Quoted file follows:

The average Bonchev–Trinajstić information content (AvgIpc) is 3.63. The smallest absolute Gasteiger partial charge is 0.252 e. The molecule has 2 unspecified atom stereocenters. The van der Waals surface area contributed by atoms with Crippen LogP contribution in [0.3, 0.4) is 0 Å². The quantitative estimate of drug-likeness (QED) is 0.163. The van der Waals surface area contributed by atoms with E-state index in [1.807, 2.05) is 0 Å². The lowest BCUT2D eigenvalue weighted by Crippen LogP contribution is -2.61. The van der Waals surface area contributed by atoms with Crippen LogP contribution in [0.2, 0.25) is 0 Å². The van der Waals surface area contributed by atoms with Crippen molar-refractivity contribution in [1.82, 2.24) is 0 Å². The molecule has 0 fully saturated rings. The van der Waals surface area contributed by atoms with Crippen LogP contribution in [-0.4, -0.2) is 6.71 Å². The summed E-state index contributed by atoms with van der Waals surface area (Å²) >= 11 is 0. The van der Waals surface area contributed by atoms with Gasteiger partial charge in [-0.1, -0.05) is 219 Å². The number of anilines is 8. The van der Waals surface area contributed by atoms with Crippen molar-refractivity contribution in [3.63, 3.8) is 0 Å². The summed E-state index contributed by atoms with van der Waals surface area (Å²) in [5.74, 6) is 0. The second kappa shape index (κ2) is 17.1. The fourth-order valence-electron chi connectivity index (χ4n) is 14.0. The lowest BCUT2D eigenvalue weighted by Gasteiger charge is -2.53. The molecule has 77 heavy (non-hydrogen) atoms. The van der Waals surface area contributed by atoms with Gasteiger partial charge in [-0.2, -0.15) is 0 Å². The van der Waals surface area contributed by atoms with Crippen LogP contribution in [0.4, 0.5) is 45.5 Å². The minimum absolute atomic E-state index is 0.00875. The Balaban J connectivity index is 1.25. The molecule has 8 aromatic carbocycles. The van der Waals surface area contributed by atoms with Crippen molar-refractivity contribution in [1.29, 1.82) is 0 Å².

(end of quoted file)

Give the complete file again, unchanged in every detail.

The average Bonchev–Trinajstić information content (AvgIpc) is 3.63. The smallest absolute Gasteiger partial charge is 0.252 e. The molecule has 2 unspecified atom stereocenters. The van der Waals surface area contributed by atoms with Crippen LogP contribution in [0.3, 0.4) is 0 Å². The quantitative estimate of drug-likeness (QED) is 0.163. The van der Waals surface area contributed by atoms with E-state index in [1.807, 2.05) is 0 Å². The lowest BCUT2D eigenvalue weighted by Crippen LogP contribution is -2.61. The van der Waals surface area contributed by atoms with Crippen LogP contribution in [0.2, 0.25) is 0 Å². The van der Waals surface area contributed by atoms with Crippen molar-refractivity contribution in [1.82, 2.24) is 0 Å². The molecule has 0 fully saturated rings. The van der Waals surface area contributed by atoms with Crippen LogP contribution in [-0.4, -0.2) is 6.71 Å². The summed E-state index contributed by atoms with van der Waals surface area (Å²) >= 11 is 0. The van der Waals surface area contributed by atoms with Gasteiger partial charge in [-0.1, -0.05) is 219 Å². The number of anilines is 8. The van der Waals surface area contributed by atoms with Crippen molar-refractivity contribution in [3.63, 3.8) is 0 Å². The summed E-state index contributed by atoms with van der Waals surface area (Å²) in [5.74, 6) is 0. The second kappa shape index (κ2) is 17.1. The fourth-order valence-electron chi connectivity index (χ4n) is 14.0. The lowest BCUT2D eigenvalue weighted by Gasteiger charge is -2.53. The molecule has 77 heavy (non-hydrogen) atoms. The van der Waals surface area contributed by atoms with Gasteiger partial charge in [-0.2, -0.15) is 0 Å². The van der Waals surface area contributed by atoms with Crippen LogP contribution in [0.4, 0.5) is 45.5 Å². The minimum absolute atomic E-state index is 0.00875. The Balaban J connectivity index is 1.25. The molecule has 8 aromatic carbocycles. The van der Waals surface area contributed by atoms with Crippen molar-refractivity contribution in [1.29, 1.82) is 0 Å².